It is generally well known, especially amongst surveyors, that the precision of multiple, averaged measurements varies inversely with the square-root of the number of readings that are taken. Averaging tends to remove the random error in rounding when measuring a fixed value. However, the caveats here are that the measurements have to be taken with the same instrument, on the same fixed parameter, such as an angle turned with a transit. Furthermore, Smirnoff (1961) cautions, ”… at a low order of precision no increase in accuracy will result from repeated measurements.” He expands on this with the remark, “…the prerequisite condition for improving the accuracy is that measurements must be of such an order of precision that there will be some variations in recorded values.” The implication here is that there is a limit to how much the precision can be increased. Thus, while the definition of the Standard Error of the Mean is the Standard Deviation of samples divided by the square-root of the number of samples, the process cannot be repeated indefinitely to obtain any precision desired!1

While multiple observers may eliminate systematic error resulting from observer bias, the other requirements are less forgiving. Different instruments will have different accuracies and may introduce greater imprecision in averaged values.

Similarly, measuring different angles tells one nothing about the accuracy or precision of a particular angle of interest. Thus, measuring multiple temperatures, over a series of hours or days, tells one nothing about the uncertainty in temperature, at a given location, at a particular time, and can do nothing to eliminate rounding errors. A physical object has intrinsic properties such as density or specific heat. However, temperatures are ephemeral and one cannot return and measure the temperature again at some later time. Fundamentally, one only has one chance to determine the precise temperature at a site, at a particular time.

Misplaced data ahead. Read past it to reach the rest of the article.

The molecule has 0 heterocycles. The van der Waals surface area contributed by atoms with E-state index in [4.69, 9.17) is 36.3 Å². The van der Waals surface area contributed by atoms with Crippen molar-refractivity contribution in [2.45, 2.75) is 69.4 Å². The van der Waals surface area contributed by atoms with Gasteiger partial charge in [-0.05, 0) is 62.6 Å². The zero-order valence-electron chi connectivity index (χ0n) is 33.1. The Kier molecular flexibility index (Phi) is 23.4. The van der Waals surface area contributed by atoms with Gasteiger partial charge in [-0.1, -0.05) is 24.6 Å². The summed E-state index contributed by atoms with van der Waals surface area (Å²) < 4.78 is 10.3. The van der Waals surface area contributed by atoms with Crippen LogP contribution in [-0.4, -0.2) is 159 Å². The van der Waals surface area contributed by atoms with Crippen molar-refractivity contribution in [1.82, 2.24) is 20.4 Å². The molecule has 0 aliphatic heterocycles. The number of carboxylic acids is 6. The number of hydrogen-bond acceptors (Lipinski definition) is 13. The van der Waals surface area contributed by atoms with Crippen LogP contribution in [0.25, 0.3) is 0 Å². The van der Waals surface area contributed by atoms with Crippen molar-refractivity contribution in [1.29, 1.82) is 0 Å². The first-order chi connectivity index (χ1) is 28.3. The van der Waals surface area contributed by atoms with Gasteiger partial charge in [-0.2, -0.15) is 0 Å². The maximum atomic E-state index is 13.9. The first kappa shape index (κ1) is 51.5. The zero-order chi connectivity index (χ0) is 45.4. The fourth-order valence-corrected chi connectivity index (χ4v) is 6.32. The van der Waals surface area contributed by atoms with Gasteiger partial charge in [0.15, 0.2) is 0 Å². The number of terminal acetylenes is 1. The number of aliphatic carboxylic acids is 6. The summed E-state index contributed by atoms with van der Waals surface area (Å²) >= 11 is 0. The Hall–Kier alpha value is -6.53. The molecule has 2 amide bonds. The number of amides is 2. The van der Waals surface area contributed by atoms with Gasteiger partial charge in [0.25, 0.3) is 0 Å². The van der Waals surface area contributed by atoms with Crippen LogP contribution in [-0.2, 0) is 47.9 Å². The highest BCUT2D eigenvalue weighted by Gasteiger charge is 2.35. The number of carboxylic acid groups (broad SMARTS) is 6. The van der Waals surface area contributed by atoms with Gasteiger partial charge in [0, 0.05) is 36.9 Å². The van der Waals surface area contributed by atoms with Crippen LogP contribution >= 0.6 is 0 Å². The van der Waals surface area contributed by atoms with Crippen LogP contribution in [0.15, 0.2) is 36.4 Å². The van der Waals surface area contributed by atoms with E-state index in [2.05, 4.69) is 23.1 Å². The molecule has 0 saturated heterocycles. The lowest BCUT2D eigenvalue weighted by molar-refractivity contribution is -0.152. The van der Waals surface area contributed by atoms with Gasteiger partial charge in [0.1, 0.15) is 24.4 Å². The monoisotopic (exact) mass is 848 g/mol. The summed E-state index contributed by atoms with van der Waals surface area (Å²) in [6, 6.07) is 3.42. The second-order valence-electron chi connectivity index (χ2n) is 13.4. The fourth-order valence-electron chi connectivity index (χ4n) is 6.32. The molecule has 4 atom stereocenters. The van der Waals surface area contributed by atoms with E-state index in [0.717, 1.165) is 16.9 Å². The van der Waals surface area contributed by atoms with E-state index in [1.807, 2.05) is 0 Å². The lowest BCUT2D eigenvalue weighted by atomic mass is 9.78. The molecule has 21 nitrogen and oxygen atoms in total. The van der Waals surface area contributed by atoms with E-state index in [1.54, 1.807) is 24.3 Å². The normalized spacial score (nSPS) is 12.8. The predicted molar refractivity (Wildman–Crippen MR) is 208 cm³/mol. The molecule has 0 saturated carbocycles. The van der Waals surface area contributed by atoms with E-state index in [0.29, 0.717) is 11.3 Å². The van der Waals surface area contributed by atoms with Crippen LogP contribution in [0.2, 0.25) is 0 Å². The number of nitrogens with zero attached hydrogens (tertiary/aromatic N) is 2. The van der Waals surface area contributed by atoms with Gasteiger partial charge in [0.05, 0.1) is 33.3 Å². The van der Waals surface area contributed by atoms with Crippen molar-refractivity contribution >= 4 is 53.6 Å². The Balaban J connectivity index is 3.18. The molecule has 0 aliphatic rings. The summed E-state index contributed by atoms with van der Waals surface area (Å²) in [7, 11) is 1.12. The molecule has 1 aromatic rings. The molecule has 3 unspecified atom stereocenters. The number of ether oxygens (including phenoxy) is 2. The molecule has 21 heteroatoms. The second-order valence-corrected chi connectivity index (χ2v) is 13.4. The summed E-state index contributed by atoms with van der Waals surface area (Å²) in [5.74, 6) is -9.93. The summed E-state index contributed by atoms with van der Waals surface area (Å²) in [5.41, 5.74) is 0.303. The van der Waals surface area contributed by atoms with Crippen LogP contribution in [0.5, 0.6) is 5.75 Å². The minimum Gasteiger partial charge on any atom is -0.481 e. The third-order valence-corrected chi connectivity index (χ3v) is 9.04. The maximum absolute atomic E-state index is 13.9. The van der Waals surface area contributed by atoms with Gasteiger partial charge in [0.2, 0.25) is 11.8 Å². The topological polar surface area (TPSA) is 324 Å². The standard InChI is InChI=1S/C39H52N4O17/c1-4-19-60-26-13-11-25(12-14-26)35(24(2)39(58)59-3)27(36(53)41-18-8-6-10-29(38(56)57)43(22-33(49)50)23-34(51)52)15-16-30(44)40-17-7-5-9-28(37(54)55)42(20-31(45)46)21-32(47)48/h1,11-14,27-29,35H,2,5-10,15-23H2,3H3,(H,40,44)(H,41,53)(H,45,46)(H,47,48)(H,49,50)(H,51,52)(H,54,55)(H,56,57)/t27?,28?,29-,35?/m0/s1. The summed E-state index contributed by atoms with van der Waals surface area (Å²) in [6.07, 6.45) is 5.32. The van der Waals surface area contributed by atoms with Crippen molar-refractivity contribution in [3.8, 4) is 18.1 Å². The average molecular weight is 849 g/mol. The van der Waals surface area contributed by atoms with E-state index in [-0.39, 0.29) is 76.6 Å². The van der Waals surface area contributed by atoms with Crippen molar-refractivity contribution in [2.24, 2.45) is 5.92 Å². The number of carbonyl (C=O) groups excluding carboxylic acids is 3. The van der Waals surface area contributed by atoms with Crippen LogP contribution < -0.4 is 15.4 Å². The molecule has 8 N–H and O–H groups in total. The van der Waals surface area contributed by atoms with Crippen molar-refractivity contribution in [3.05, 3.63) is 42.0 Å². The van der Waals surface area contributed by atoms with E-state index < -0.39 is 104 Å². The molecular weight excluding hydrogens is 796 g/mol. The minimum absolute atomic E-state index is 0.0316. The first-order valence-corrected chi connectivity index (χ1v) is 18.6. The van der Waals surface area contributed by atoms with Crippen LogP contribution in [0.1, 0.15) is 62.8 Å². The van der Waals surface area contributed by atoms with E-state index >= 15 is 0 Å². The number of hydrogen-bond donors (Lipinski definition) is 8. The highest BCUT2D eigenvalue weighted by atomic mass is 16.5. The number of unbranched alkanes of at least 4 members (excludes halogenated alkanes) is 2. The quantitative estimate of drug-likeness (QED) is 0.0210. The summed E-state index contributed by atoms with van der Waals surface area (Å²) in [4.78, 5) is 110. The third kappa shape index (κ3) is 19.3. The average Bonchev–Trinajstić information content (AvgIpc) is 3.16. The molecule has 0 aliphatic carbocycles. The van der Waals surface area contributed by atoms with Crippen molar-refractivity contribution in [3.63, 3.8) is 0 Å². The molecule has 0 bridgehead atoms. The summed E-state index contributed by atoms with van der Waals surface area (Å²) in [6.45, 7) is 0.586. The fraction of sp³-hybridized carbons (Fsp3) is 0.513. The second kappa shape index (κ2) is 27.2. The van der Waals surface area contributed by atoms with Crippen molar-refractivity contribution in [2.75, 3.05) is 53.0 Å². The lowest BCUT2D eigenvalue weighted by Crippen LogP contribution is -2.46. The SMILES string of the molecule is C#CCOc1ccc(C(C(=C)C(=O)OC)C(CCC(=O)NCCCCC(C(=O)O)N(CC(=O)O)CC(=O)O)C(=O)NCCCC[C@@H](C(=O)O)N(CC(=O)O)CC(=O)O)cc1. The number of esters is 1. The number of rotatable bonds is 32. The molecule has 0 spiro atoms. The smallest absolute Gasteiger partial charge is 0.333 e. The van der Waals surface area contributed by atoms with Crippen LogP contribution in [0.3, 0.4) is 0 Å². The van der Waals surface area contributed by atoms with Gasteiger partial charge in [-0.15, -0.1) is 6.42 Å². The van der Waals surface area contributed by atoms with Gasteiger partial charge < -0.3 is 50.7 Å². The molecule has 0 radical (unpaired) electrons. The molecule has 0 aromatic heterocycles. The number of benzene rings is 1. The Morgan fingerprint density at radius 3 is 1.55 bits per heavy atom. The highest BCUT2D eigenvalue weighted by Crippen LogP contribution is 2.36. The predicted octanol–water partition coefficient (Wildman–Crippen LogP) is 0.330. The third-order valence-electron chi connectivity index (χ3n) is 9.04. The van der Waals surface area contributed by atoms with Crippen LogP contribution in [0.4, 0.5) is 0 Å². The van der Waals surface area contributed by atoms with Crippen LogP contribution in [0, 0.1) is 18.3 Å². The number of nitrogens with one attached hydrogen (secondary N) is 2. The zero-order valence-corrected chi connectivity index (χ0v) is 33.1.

The NOAA Automated Surface Observing System (ASOS) has an unconventional way of handling ambient temperature data. The User’s Guide says the following in section 3.1.2:

“Once each minute the ACU calculates the 5-minute average ambient temperature and dew point temperature from the 1-minute average observations… These 5-minute averages are rounded to the nearest degree Fahrenheit, converted to the nearest 0.1 degree Celsius, and reported once each minute as the 5-minute average ambient and dew point temperatures…”